Carter Railroad Museum’s November Heritage Day focuses on old and new


JOHNSON CITY (November 26, 2013) — East Tennessee State University’s George L. Carter Railroad Museum will hold its free November Heritage Day on Saturday, Nov. 30, when the museum presents “(Not Just) Steam’s Last Stand: N&W Railroading Today and Yesterday with Modern Heritage Units in Action.”

Focusing on the N&W, now known as Norfolk Southern (NS) railway, displays will reach into the past as well as across the present day.

In 2012, the NS railroad devoted a group of new locomotives to represent its corporate past. These Heritage Units are painted so that they are similar to engines on their predecessor lines, such as the Interstate, Nickel Plate, Wabash and Central of Georgia. The model trains at the event will include steam engines from the past and these modern Heritage-painted diesels.

 “This will be one of our highlight events for 2013, as there is so much variety between the two eras to focus on,” says Geoff Stunkard, the coordinator of the museum’s Heritage Days program. “The colorful new engines have been seen here on the NS mainline through town and are actively pursued by rail photographers. We have an outstanding group representing them, as well as steam engines from yesterday in operation.”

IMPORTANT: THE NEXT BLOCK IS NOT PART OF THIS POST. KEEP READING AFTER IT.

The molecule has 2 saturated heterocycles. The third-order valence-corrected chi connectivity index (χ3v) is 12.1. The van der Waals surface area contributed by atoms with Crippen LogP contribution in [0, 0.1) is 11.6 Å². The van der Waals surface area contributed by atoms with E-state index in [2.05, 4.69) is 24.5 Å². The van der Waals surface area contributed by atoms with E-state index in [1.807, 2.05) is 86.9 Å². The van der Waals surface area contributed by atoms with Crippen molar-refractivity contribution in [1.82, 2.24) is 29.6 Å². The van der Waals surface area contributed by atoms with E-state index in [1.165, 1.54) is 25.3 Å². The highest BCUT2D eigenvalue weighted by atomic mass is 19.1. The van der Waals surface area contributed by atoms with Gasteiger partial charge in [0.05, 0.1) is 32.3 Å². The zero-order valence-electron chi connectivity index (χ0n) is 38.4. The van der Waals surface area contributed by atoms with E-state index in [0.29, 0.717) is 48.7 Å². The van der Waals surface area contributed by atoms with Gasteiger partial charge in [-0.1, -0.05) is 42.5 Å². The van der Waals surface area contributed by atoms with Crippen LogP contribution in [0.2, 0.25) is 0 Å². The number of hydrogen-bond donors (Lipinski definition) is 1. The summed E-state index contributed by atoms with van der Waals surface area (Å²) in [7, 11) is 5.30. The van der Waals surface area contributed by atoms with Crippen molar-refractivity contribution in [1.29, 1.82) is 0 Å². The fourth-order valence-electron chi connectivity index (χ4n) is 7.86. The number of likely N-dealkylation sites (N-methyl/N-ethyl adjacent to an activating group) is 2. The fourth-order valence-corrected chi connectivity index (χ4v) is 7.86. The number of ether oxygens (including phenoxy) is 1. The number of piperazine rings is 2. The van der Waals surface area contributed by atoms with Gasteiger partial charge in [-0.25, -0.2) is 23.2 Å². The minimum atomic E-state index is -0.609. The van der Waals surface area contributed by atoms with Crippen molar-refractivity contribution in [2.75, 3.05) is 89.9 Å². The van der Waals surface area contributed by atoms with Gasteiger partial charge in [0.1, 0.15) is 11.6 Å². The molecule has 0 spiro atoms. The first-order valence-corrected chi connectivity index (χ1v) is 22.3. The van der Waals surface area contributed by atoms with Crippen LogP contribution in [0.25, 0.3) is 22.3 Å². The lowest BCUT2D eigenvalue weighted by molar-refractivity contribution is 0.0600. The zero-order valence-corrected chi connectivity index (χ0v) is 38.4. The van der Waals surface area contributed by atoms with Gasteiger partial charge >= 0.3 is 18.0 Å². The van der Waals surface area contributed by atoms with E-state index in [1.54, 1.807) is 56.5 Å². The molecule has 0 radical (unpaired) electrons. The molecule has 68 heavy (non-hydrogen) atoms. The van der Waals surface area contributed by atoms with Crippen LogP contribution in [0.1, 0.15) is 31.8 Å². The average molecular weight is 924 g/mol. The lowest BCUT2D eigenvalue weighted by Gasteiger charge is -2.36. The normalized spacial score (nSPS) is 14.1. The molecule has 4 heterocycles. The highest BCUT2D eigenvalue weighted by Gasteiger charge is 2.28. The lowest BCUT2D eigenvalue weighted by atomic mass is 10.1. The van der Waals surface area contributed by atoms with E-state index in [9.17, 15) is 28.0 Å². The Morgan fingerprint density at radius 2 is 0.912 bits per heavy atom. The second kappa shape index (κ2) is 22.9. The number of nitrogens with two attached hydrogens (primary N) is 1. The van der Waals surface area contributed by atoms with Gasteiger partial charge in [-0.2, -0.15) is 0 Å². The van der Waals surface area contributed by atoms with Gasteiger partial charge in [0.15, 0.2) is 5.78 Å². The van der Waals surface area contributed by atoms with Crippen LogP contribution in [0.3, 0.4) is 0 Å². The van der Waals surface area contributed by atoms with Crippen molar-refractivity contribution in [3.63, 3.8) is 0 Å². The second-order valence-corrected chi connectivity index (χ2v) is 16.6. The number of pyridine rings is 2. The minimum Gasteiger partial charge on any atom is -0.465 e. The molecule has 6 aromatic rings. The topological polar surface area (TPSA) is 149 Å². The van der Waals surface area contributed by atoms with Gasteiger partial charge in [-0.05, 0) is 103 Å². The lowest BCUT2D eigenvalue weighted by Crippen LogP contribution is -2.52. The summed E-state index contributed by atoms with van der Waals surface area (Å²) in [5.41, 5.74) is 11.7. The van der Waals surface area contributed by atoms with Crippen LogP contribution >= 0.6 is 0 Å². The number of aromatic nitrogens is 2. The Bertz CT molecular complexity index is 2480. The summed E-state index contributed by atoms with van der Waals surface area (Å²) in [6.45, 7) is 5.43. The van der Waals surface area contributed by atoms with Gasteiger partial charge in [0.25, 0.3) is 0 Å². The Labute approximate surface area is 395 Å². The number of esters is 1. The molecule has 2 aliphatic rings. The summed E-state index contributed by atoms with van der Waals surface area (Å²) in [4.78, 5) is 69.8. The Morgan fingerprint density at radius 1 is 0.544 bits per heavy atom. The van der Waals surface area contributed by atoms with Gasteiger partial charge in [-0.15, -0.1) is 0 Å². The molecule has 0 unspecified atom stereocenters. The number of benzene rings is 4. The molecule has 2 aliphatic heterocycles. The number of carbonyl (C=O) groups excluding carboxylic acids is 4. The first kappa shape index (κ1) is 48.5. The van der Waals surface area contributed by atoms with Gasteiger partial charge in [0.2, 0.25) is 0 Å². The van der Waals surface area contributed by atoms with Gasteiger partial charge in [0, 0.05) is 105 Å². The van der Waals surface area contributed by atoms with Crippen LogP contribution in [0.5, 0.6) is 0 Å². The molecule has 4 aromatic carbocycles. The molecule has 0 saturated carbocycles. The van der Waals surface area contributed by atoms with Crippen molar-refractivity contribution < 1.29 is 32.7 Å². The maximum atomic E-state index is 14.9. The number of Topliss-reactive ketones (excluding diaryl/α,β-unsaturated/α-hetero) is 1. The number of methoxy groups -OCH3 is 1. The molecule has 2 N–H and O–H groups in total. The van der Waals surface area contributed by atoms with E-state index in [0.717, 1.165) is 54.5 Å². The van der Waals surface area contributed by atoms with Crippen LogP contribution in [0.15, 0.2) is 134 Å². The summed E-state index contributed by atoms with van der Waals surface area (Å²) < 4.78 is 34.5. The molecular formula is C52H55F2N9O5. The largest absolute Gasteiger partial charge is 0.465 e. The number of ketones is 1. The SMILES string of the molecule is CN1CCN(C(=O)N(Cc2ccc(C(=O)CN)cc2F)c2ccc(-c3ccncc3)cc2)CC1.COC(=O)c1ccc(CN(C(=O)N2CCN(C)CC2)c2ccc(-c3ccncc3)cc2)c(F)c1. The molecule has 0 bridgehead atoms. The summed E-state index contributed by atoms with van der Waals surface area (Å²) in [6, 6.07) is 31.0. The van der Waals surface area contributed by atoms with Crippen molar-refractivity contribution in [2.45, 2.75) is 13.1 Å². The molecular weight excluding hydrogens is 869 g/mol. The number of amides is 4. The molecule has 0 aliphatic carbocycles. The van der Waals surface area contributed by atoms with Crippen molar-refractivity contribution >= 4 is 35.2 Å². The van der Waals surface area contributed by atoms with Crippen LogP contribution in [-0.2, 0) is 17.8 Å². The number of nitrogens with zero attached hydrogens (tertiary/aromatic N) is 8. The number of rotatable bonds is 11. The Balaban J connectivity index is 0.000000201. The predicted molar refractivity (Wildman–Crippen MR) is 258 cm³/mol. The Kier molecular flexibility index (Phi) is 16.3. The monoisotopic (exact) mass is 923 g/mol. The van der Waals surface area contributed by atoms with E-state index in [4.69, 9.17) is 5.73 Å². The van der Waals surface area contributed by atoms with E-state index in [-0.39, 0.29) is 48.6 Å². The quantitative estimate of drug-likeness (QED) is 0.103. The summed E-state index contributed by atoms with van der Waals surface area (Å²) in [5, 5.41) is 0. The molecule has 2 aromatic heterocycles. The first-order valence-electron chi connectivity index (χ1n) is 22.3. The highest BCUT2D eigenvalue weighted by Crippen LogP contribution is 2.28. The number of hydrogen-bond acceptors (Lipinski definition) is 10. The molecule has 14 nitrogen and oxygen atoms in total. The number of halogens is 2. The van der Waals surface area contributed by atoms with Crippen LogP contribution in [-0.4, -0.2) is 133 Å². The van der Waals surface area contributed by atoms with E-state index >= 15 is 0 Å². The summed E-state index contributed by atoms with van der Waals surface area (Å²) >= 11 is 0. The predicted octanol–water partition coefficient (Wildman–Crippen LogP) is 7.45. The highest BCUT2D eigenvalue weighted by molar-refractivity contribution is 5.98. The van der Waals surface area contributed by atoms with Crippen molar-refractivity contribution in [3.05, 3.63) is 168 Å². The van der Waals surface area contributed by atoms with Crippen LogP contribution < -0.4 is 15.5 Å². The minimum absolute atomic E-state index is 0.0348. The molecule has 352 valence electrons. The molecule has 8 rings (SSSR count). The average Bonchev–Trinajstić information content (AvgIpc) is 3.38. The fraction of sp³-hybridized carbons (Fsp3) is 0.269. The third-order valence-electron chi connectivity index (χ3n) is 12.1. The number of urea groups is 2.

Covering an area from the deepest coal regions of the Appalachians to Virginia’s tidewater ports and into the Midwest, the N&W worked to get the job done. While other railroads converted to diesels, the N&W steam program allowed it to stay the course until the end of the 1950s.

 Members of the Mountain Empire Model Railroaders (MEMRR) club and the George L. Carter Chapter of the National Railway Historical Society are coordinating the program. Photo highlights from the Heritage Unit program will be on exhibit, as will DVD presentations. A special photo session is scheduled for the HO scale roundhouse at 1:30 p.m.

Carter Railroad Museum is open on Saturdays from 10 a.m.-3 p.m. Admission is free, but donations are welcomed. The museum can be identified by a flashing railroad crossing signal over the back entrance to the Campus Center Building at 176 Ross Drive.

The museum includes model railroad layouts and a children’s activity room. In addition, museum volunteers are asking the public for artifacts for the museum’s newest addition, dedicated to the “Tweetsie” line, officially known as the East Tennessee and Western North Carolina Railroad. The room is still under construction, but guided tours of the room will be offered on Heritage Day.

For online information about the museum, visit

The MEMRR club works in conjunction with the museum to demonstrate and maintain the model layouts, museum exhibits and other projects. Visit to learn more about the group.

For more information about the event, contact Dr. Fred Alsop, the museum’s director, at (423) 439-6838 or .

For disability accommodations, call the ETSU Office of Disability Services at (423) 439-8346.

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